WordPress post tags are an often misunderstood and misused feature. Bloggers all seem to use them differently and it’s very rare to see them used consistently on a site.
It doesn’t have to be this way. Tags are really quite simple if you take a moment to understand their intended usage and put a plan in place for their use. Furthermore, when done correctly, tags can be an extremely effective in improving the user experience. However, when used incorrectly they are nothing but a cluttered and bloated navigational tool that can have an adverse affect on user engagement.
It’s not uncommon for bloggers to avoid using tags completely because it seems as they bring nothing of benefit to a site. That is only the case when they are used without any forethought. Tags aren’t going to change your world but when used correctly they can certainly add an extra dimension to your site.
Tagging is something you should implement as soon as possible. Rather than rush over to your site and add tags to everything though, let’s take a good look at them and the best way to make use of them.
What Exactly Are Tags?
Open up any good non-fiction book. At the beginning of the book you are presented with a table of contents that contains the chapter titles. These give you an idea of what information is being covered in the book and how the contents are separated out. This can be correlated to your blog categories.
Now, go to the end of the book. Here you’ll find the index, which displays important words or phrases from the book. Each item in the index displays the page numbers where that word or phrase is used, allowing you to quickly locate them.
Think of tags as your website’s index.
Tags are a method of picking out specific details about your posts and creating a simple way to sort your content by that single piece of information.
Let’s say you have a sports blog. The sports you discuss on the site would be your categories: Football, Baseball, Basketball, etc. These are the topics you are going to be talking about on the site, so they are given higher level forms of organisation. Now let’s say your latest post was about the Atlanta Falcons and your reader wants to see more posts about this team. They could go to your Football category and look for posts about the team, or you could make it easy for them by having an Atlanta Falcons tag that is linked to every post you’ve written about them.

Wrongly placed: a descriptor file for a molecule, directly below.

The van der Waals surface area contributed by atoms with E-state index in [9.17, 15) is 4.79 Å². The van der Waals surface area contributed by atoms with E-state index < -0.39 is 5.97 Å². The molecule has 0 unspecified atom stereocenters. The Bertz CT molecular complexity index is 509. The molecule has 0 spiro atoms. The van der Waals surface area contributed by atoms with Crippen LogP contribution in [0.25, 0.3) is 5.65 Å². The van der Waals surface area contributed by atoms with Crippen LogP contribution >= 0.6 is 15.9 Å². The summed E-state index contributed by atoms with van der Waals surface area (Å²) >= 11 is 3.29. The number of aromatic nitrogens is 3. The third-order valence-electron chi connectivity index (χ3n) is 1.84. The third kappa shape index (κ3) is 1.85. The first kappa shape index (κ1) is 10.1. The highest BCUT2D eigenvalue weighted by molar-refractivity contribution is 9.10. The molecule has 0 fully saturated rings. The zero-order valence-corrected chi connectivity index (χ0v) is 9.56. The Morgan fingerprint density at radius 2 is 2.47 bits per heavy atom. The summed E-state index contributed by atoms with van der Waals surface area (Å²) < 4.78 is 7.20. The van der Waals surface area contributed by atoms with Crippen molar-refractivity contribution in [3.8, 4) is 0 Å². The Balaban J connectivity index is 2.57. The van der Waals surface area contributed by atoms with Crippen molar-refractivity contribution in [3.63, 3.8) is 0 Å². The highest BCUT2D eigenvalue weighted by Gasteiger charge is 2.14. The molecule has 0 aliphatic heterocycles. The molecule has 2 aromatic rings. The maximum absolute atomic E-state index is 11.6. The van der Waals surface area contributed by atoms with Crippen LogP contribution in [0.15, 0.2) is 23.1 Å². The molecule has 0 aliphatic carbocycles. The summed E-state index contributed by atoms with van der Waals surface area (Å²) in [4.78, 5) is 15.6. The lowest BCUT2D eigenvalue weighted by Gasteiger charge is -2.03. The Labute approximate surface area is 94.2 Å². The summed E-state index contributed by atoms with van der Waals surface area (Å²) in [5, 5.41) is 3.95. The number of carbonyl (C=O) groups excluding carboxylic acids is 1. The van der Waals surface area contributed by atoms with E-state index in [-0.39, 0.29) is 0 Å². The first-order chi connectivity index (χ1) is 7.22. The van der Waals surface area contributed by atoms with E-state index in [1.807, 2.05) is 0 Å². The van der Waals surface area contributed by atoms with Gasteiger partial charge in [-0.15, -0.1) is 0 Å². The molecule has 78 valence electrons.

If you were a reader, which method would you prefer? Tagging like this creates a useful method of navigating around your blog and is a great way to increase user engagement.
How To Tag Effectively
Tags should be short and contain two or three words at most. They are meant to represent important details contained within the text so they should always be relevant to the post content.
The style in which you create your tags is extremely important. Using our sports website example again, “Atlanta Falcons” and “atlanta falcons” are two separate tags. If you use the title case tag on some posts and the lower case tag on others you are not linking all of your posts together. In this example you are creating two pools of posts about the Atlanta Falcons and adversely affecting your site navigation. Pick a style for your tags and make sure it’s used consistently (I advise that you use title case).
Tags can be overused and underused. If you only use a tag two or three times in the life of your site then there is no point having it. It clearly isn’t relevant enough to your site and therefore isn’t necessary. So delete it. However, using the same tag on almost all of your posts is also a mistake. These tags are too general and will offer no real benefit to your site’s navigation.